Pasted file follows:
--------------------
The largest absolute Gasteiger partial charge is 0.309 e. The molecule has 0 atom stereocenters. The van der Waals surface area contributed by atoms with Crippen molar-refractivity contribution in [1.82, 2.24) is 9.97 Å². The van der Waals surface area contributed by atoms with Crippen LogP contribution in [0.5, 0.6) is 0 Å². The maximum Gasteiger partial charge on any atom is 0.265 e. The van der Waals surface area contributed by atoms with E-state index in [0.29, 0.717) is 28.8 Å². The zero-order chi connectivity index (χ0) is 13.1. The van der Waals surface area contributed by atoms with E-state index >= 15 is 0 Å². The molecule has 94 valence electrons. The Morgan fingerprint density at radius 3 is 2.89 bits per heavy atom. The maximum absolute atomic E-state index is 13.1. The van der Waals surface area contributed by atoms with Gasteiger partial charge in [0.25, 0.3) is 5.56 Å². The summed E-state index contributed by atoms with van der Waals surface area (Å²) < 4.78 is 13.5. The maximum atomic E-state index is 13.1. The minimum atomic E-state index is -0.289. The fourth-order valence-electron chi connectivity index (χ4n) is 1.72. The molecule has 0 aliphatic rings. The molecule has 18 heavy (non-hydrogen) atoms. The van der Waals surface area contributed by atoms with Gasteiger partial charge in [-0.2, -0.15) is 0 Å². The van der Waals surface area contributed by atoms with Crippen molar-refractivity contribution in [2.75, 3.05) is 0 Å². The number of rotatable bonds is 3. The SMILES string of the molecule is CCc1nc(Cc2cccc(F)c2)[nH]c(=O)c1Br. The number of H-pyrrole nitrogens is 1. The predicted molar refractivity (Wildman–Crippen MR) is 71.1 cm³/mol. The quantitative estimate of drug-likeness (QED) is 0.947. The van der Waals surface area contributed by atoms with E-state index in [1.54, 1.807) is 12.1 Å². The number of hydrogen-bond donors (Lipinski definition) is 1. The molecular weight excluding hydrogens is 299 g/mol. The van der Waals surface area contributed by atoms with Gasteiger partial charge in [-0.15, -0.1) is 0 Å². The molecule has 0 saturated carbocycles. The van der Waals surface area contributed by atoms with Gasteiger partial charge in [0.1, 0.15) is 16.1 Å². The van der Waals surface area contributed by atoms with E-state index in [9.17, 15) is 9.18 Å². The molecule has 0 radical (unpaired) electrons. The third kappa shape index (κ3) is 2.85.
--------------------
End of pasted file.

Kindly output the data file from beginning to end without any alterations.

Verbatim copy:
The largest absolute Gasteiger partial charge is 0.309 e. The molecule has 0 atom stereocenters. The van der Waals surface area contributed by atoms with Crippen molar-refractivity contribution in [1.82, 2.24) is 9.97 Å². The van der Waals surface area contributed by atoms with Crippen LogP contribution in [0.5, 0.6) is 0 Å². The maximum Gasteiger partial charge on any atom is 0.265 e. The van der Waals surface area contributed by atoms with E-state index in [0.29, 0.717) is 28.8 Å². The zero-order chi connectivity index (χ0) is 13.1. The van der Waals surface area contributed by atoms with E-state index >= 15 is 0 Å². The molecule has 94 valence electrons. The Morgan fingerprint density at radius 3 is 2.89 bits per heavy atom. The maximum absolute atomic E-state index is 13.1. The van der Waals surface area contributed by atoms with Gasteiger partial charge in [0.25, 0.3) is 5.56 Å². The summed E-state index contributed by atoms with van der Waals surface area (Å²) < 4.78 is 13.5. The maximum atomic E-state index is 13.1. The minimum atomic E-state index is -0.289. The fourth-order valence-electron chi connectivity index (χ4n) is 1.72. The molecule has 0 aliphatic rings. The molecule has 18 heavy (non-hydrogen) atoms. The van der Waals surface area contributed by atoms with Gasteiger partial charge in [-0.2, -0.15) is 0 Å². The van der Waals surface area contributed by atoms with Crippen molar-refractivity contribution in [2.75, 3.05) is 0 Å². The number of rotatable bonds is 3. The SMILES string of the molecule is CCc1nc(Cc2cccc(F)c2)[nH]c(=O)c1Br. The number of H-pyrrole nitrogens is 1. The predicted molar refractivity (Wildman–Crippen MR) is 71.1 cm³/mol. The quantitative estimate of drug-likeness (QED) is 0.947. The van der Waals surface area contributed by atoms with E-state index in [1.54, 1.807) is 12.1 Å². The number of hydrogen-bond donors (Lipinski definition) is 1. The molecular weight excluding hydrogens is 299 g/mol. The van der Waals surface area contributed by atoms with Gasteiger partial charge in [-0.15, -0.1) is 0 Å². The molecule has 0 saturated carbocycles. The van der Waals surface area contributed by atoms with Gasteiger partial charge in [0.1, 0.15) is 16.1 Å². The van der Waals surface area contributed by atoms with E-state index in [9.17, 15) is 9.18 Å². The molecule has 0 radical (unpaired) electrons. The third kappa shape index (κ3) is 2.85.